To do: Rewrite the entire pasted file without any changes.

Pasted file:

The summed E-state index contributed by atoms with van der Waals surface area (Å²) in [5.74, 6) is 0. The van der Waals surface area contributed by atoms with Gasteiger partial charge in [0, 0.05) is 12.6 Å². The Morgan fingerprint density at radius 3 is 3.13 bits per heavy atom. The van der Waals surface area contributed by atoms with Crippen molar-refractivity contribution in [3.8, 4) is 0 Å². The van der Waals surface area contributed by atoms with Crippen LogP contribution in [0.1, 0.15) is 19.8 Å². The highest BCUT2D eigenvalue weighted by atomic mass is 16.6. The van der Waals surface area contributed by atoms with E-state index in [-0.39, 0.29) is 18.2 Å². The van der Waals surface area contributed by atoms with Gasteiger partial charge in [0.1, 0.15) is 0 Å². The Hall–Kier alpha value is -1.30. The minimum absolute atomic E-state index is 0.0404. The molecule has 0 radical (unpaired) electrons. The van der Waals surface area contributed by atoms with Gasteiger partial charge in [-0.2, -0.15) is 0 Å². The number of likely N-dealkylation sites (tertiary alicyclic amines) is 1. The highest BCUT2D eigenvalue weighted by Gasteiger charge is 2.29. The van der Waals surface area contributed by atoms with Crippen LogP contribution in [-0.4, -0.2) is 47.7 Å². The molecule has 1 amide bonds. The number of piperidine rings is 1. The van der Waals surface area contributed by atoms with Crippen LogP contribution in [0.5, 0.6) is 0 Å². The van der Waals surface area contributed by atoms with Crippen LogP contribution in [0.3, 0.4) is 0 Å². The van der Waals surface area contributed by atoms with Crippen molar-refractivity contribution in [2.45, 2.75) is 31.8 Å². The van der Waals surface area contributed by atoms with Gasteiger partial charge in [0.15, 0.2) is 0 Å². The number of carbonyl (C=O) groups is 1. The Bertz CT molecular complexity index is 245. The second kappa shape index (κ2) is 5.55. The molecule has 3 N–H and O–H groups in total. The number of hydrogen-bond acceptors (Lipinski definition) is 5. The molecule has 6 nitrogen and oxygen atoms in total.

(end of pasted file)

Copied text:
The summed E-state index contributed by atoms with van der Waals surface area (Å²) in [5.74, 6) is 0. The van der Waals surface area contributed by atoms with Gasteiger partial charge in [0, 0.05) is 12.6 Å². The Morgan fingerprint density at radius 3 is 3.13 bits per heavy atom. The van der Waals surface area contributed by atoms with Crippen molar-refractivity contribution in [3.8, 4) is 0 Å². The van der Waals surface area contributed by atoms with Crippen LogP contribution in [0.1, 0.15) is 19.8 Å². The highest BCUT2D eigenvalue weighted by atomic mass is 16.6. The van der Waals surface area contributed by atoms with E-state index in [-0.39, 0.29) is 18.2 Å². The van der Waals surface area contributed by atoms with Gasteiger partial charge in [0.1, 0.15) is 0 Å². The Hall–Kier alpha value is -1.30. The minimum absolute atomic E-state index is 0.0404. The molecule has 0 radical (unpaired) electrons. The van der Waals surface area contributed by atoms with Gasteiger partial charge in [-0.2, -0.15) is 0 Å². The number of likely N-dealkylation sites (tertiary alicyclic amines) is 1. The highest BCUT2D eigenvalue weighted by Gasteiger charge is 2.29. The van der Waals surface area contributed by atoms with Crippen LogP contribution in [-0.4, -0.2) is 47.7 Å². The molecule has 1 amide bonds. The number of piperidine rings is 1. The van der Waals surface area contributed by atoms with Crippen LogP contribution in [0.5, 0.6) is 0 Å². The van der Waals surface area contributed by atoms with Crippen LogP contribution in [0.3, 0.4) is 0 Å². The van der Waals surface area contributed by atoms with Crippen molar-refractivity contribution in [2.45, 2.75) is 31.8 Å². The van der Waals surface area contributed by atoms with Gasteiger partial charge in [0.15, 0.2) is 0 Å². The number of carbonyl (C=O) groups is 1. The Bertz CT molecular complexity index is 245. The second kappa shape index (κ2) is 5.55. The molecule has 3 N–H and O–H groups in total. The number of hydrogen-bond acceptors (Lipinski definition) is 5. The molecule has 6 nitrogen and oxygen atoms in total.